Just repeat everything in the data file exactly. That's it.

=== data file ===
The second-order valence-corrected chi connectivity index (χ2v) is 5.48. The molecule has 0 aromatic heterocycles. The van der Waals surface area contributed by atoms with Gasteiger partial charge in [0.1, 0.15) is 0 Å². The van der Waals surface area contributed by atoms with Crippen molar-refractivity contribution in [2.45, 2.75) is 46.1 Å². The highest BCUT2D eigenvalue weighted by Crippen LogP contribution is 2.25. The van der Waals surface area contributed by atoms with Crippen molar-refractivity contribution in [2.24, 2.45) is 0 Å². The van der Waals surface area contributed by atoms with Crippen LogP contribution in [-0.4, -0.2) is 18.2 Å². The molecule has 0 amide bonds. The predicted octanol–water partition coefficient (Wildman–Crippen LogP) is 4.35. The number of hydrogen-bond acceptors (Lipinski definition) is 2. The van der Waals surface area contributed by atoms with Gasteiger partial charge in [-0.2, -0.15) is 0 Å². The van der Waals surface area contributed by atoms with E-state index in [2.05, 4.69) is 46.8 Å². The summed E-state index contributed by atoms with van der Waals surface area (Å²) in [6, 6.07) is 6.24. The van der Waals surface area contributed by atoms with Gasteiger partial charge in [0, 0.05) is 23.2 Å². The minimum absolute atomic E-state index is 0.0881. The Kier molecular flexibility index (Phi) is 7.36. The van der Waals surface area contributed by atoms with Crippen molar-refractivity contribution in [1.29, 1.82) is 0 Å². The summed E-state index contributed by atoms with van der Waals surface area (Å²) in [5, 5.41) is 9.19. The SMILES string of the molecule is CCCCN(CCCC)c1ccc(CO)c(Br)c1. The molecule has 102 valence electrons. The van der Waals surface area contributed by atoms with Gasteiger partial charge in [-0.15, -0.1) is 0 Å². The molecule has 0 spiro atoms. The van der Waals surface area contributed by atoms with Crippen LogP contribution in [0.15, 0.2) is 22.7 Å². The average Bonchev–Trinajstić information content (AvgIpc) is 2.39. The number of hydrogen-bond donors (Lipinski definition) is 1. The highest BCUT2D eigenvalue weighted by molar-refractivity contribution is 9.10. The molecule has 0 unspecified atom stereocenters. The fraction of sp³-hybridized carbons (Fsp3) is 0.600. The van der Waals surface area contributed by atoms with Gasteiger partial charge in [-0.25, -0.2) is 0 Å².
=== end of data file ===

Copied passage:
The second-order valence-corrected chi connectivity index (χ2v) is 5.48. The molecule has 0 aromatic heterocycles. The van der Waals surface area contributed by atoms with Gasteiger partial charge in [0.1, 0.15) is 0 Å². The van der Waals surface area contributed by atoms with Crippen molar-refractivity contribution in [2.45, 2.75) is 46.1 Å². The highest BCUT2D eigenvalue weighted by Crippen LogP contribution is 2.25. The van der Waals surface area contributed by atoms with Crippen molar-refractivity contribution in [2.24, 2.45) is 0 Å². The van der Waals surface area contributed by atoms with Crippen LogP contribution in [-0.4, -0.2) is 18.2 Å². The molecule has 0 amide bonds. The predicted octanol–water partition coefficient (Wildman–Crippen LogP) is 4.35. The number of hydrogen-bond acceptors (Lipinski definition) is 2. The van der Waals surface area contributed by atoms with Gasteiger partial charge in [-0.2, -0.15) is 0 Å². The van der Waals surface area contributed by atoms with E-state index in [2.05, 4.69) is 46.8 Å². The summed E-state index contributed by atoms with van der Waals surface area (Å²) in [6, 6.07) is 6.24. The van der Waals surface area contributed by atoms with Gasteiger partial charge in [0, 0.05) is 23.2 Å². The minimum absolute atomic E-state index is 0.0881. The Kier molecular flexibility index (Phi) is 7.36. The van der Waals surface area contributed by atoms with Crippen molar-refractivity contribution in [1.29, 1.82) is 0 Å². The summed E-state index contributed by atoms with van der Waals surface area (Å²) in [5, 5.41) is 9.19. The SMILES string of the molecule is CCCCN(CCCC)c1ccc(CO)c(Br)c1. The molecule has 102 valence electrons. The van der Waals surface area contributed by atoms with Gasteiger partial charge in [-0.15, -0.1) is 0 Å². The molecule has 0 spiro atoms. The van der Waals surface area contributed by atoms with Crippen LogP contribution in [0.15, 0.2) is 22.7 Å². The average Bonchev–Trinajstić information content (AvgIpc) is 2.39. The number of hydrogen-bond donors (Lipinski definition) is 1. The highest BCUT2D eigenvalue weighted by molar-refractivity contribution is 9.10. The molecule has 0 unspecified atom stereocenters. The fraction of sp³-hybridized carbons (Fsp3) is 0.600. The van der Waals surface area contributed by atoms with Gasteiger partial charge in [-0.25, -0.2) is 0 Å².